California’s ongoing housing crisis isn’t just stirring up debate in Sacramento. Placer County residents who prefer a rural lifestyle are struggling with the reality that lawmakers are directly attacking their desired ways of life. California has a mandated policy known as the Housing Element and Regional Housing Needs Allocation (RHNA). Passed in 1969, this mandate gives the California Department of Housing and Community Development (HCD) the power to determine the number of housing units each area of the state needs, and to work with counties and cities to address these requirements by altering their general plans. HCD is mandating that Placer County add 1,634 additional housing units, or at least the zoning potential for them, by May 15, 2024.
Placer County is implementing the Housing Needs Rezone Program to abide by the state mandate.1 If the county refuses to implement the state recommended measures, the state could remove the county’s local permitting authority. The housing program will result in the rezoning of several parcels throughout the county to a newly created zone district, allowing for a minimum of 20 housing units per acre and a maximum of 30 units. This paves the way for developers to build duplexes, apartments, and multi-family townhouses. Land owners, however, are not required to build if their property gets rezoned.
So where do libertarians fit in all of this? Libertarians are the strongest advocates for property rights, so zoning laws in general are not our natural tools for problem solving. However, this particular zoning change appears to only increase the options of the land owners. From a consequentialist perspective, it is a gain in freedom of choice. On the other hand, it relies on top-down legislation from the state, and only strengthens the state’s control. Furthermore, Placer County residents who desire a smaller community see this housing program as an affront to their wishes. As libertarians, it is vital to find a way to speak to these concerns when advocating our positions.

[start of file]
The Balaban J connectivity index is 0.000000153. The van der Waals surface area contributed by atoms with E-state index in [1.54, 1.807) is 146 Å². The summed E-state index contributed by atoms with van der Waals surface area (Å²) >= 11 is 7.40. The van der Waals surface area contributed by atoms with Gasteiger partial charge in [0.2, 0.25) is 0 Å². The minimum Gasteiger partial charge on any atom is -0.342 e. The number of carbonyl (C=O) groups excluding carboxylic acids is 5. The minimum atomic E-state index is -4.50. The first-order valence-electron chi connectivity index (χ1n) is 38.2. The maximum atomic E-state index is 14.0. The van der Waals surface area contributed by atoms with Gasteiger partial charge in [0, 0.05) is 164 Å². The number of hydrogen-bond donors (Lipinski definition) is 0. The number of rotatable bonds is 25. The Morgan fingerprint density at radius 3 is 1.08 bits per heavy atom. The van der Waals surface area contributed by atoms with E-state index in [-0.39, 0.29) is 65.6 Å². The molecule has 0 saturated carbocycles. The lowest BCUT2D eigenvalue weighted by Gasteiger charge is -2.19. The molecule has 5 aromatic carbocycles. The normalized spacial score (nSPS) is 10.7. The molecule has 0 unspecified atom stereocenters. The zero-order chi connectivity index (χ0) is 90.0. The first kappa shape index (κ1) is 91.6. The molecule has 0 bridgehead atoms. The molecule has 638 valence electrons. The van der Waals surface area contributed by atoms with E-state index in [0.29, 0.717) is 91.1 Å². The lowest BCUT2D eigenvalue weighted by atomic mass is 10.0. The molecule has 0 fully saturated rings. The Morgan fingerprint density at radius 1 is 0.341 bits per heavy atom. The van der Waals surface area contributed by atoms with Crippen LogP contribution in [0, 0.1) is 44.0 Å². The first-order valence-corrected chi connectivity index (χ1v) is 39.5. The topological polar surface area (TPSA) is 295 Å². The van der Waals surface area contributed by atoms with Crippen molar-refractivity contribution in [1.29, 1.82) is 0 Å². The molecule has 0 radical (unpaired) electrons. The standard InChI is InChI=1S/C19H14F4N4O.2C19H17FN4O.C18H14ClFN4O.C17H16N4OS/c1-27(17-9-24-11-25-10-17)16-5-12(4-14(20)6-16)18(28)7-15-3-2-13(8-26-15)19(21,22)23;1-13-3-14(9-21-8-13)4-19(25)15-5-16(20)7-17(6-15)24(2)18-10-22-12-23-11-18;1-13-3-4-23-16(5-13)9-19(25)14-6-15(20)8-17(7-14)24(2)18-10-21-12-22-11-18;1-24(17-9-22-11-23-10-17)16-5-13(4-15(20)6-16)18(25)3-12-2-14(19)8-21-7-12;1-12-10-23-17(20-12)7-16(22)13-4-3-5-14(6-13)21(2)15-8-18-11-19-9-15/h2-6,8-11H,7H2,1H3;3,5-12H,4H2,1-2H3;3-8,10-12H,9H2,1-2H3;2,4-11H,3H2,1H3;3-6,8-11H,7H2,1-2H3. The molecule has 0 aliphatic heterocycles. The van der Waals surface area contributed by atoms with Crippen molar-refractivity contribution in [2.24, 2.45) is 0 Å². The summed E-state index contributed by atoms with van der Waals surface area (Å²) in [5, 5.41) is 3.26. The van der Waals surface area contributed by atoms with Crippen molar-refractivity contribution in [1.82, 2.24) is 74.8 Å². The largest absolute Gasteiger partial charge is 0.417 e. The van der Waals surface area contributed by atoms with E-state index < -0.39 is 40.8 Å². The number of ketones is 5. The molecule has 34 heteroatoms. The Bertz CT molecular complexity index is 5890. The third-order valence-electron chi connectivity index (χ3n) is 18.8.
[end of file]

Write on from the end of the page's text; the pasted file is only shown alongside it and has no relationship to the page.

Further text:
One of the best approaches is to bring new facts to the conversation. One pertinent fact is that, since 1969, California experienced a 99% population increase while Placer County experienced a 444.7% increase.2 The world is certainly getting more crowded in certain areas more quickly than others, and this issue has been building below the surface for some time. The state mandates wont be going away any time soon, so if our local government doesn’t proactively find a way out of this, it appears these mandates will continue indefinitely.
This post was written by our Vice Chair, Richard Simms.